Some people will criticise anything.
However there’s a fine line between a cute-couple post and a #weekiversary status that makes even your Grandma cringe. Relationships are tough enough to navigate at the best of times, let alone in a climate of celebrity power-couples and the minefield that is Instagram.
But all budding couple’s should know this: A new ‘bae’ is like a newborn—people like to know you’ve got one, but then their care factor dies a newsfeed-clogged death. In 2010 these loved-up duo’s could be forgiven for being Zuckerburgian lab-rats, but these days it’s common knowledge that bi-weekly #love posts and dubious #couplegoals cultivate more eye-rolls than ‘fans’.
So why do people keep doing it? We talked to Jennifer Douglas, a couple’s counsellor from Relationships Australia, to find out.
“Over sharing of a relationship may suggest an insecurity and a need for an audience, attention or acceptance but on the flip side may suggest that they are very secure and have complete indifference to the views of others, are not influenced by the judgment or knowing of others.”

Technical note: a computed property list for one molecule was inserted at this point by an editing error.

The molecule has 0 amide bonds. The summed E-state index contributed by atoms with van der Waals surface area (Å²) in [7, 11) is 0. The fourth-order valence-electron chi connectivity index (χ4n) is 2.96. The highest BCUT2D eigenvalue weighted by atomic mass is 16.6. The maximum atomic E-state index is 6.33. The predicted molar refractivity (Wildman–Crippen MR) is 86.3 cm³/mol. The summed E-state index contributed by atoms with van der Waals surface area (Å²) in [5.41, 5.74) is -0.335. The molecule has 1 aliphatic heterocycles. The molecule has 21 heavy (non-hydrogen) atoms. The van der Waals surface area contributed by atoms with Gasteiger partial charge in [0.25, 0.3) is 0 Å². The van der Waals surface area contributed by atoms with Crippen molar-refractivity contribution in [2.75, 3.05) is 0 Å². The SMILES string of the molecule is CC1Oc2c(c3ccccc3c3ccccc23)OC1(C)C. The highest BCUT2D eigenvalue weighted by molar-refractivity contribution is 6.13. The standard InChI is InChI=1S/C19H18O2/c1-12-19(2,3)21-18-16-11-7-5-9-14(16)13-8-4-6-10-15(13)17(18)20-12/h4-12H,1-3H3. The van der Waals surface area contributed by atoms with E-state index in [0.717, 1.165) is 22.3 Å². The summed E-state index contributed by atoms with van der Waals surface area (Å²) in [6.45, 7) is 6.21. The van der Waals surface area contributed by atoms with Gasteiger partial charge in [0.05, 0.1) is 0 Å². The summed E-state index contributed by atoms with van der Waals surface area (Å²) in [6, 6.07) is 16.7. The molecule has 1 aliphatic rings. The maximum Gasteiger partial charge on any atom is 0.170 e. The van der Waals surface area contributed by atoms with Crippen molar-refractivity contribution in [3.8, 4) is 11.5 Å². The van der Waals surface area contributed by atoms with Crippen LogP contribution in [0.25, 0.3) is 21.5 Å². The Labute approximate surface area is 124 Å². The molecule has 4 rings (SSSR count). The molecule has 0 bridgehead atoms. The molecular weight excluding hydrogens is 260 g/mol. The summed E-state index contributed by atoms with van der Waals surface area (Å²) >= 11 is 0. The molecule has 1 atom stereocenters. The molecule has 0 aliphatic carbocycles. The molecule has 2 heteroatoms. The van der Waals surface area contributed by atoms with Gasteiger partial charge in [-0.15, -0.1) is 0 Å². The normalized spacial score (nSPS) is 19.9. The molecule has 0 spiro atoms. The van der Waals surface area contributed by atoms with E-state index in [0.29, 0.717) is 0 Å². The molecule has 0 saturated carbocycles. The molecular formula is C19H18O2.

In other words: you’re either compensating for something or are so self-confident that you simply DGAF what other people think. Sounds fair enough, actually. But then, as has been pointed out on Twitter, if you really don’t care what other people think, why conduct your fun n’ games in a public forum?
And if you do, surely you have a moral obligation to your audience to explain everything if you break up?
Here’s the thing about social media PDA. If you’re going to shove your relationship down our throats for months and then just break up and delete every pic with no explanation, that’s kinda s****, WE DESERVE ANSWERS
— Broseph (@CapeCodJoe) April 19, 2018
On the flip side, Jennifer said that under-sharing:
“Can be problematic if there is a big disparity or disagreement between a couple as to what is shared; when it is shared; and to whom. There may be strong differences in opinion and values as to what is considered private and to be kept within the domains of the couple relationship. How the couple communicate, negotiate and be respectful of this difference can give rise to escalations in conflict.”
The cynics will take that to mean you’re screwed either way. Dr Phil would say something trite about ‘balance’.
We’re just going to leave it with you.